Patient portals allow providers to conveniently and securely offer patients immediate access to their health information.
In general, all portals allow for patients to view some portion of their health information, although the extent of information involved varies greatly among providers (e.g., only test results and medications available versus the entire record). In addition, most portals allow for some mode of communication between the patient and the provider.
Other functionalities include, but are not limited to, obtain prescription refills, schedule appointments and management of chronic conditions.
In general, confidentiality and professional liability are the biggest concerns but patient satisfaction and understanding must also be considered. Providers should always be aware of, and prepare for, the pitfalls that might be encountered when patients have immediate access to their information.
The following are some consideration and strategies that can be employed when developing a patient portal.
By implementing just a few strategies, providers can ensure that it and its patients have a uniform understanding of the use of the patient portal. This protects against misunderstandings, HIPAA breaches and unnecessary professional liability claims. As the portal technology and functionalities continue to evolve, continued assessment of similar risk management opportunities should also occur.
Confidentiality and security
HIPAA requires providers to protect patient information. This obligation extends to patient information maintained in, or available through, a patient portal. This does not mean that the provider must police to whom the patients grant access, but it does require that the provider establish safeguards to prevent unauthorized access to the patient’s information.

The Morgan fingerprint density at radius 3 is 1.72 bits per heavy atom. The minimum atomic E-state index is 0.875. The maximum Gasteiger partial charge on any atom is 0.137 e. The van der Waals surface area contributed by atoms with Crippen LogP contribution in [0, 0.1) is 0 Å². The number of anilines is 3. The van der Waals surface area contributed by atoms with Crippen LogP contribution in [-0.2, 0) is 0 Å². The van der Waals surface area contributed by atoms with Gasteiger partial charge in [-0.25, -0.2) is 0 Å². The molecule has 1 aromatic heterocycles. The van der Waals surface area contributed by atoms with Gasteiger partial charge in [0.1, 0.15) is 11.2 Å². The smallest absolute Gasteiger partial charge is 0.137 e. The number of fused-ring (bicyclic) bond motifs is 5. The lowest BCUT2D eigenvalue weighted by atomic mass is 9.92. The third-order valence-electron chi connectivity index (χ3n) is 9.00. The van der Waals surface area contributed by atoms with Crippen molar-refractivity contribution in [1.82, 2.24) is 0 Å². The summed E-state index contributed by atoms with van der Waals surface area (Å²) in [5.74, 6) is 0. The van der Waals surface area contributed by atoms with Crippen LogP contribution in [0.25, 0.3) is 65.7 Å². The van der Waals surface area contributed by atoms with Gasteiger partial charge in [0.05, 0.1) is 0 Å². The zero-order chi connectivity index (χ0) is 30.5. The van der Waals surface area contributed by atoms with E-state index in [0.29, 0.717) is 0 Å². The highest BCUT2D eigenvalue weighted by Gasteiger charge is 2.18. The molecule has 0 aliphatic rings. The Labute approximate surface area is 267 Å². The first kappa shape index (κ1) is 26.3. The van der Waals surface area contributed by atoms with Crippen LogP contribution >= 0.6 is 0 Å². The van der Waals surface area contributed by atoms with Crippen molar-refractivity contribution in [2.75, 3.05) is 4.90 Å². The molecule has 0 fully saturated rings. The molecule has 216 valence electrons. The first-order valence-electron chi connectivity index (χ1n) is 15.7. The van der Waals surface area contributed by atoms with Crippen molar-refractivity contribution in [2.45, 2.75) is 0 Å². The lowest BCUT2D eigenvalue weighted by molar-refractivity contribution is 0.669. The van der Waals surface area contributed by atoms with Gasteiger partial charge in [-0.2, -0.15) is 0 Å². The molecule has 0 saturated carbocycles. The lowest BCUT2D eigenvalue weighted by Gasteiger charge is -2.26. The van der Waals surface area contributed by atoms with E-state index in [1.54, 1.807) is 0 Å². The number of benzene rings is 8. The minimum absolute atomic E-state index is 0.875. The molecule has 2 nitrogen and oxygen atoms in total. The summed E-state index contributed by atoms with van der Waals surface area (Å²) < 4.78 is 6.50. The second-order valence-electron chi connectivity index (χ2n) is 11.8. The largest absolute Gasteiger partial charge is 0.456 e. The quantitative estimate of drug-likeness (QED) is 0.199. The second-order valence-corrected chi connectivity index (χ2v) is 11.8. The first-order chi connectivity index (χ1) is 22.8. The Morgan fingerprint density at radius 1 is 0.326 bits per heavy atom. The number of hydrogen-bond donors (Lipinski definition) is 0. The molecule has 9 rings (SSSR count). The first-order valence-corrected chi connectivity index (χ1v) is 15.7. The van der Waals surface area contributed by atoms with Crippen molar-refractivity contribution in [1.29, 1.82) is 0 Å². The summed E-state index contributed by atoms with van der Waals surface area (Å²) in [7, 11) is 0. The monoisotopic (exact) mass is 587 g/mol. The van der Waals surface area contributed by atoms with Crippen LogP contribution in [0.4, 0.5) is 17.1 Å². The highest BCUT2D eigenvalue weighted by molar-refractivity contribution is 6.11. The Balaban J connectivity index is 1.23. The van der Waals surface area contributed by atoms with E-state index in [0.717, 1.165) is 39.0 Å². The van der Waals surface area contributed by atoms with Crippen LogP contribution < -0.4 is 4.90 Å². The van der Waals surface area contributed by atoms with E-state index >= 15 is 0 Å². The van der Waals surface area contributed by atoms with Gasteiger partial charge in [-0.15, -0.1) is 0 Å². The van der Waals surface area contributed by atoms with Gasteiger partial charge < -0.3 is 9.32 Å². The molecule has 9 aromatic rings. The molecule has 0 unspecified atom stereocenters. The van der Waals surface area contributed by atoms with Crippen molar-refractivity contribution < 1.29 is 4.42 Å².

A first step in protecting unauthorized access is to evaluate how access is provided to the patient. In most instances patients will have a password which prevents unauthorized users from accessing the information. The vulnerability is in how the user name and password is provided to the patient.
If the password is provided “in person” to the patient, then the risks are minimalized, but if the password is emailed or based upon existing passwords, unintended recipients may obtain the password and thus access to the patient’s portal and information. For example, if it is the provider’s practice to email the patient an initial password to access the patient portal, the provider should inform the patient that anyone who has access to the patient’s email account (e.g., spouse, children) may then be able to access the patient’s health information.
Other strategies are to have the patient acknowledge in writing that any person to whom the patient provides the password will have access to the account, and that the patient needs to inform the provider if the patient is aware that an unauthorized person has obtained access to the patient’s password.
Finally, the provider should ensure that basic technical safeguards are in place and documented in the provider’s HIPAA risk assessment.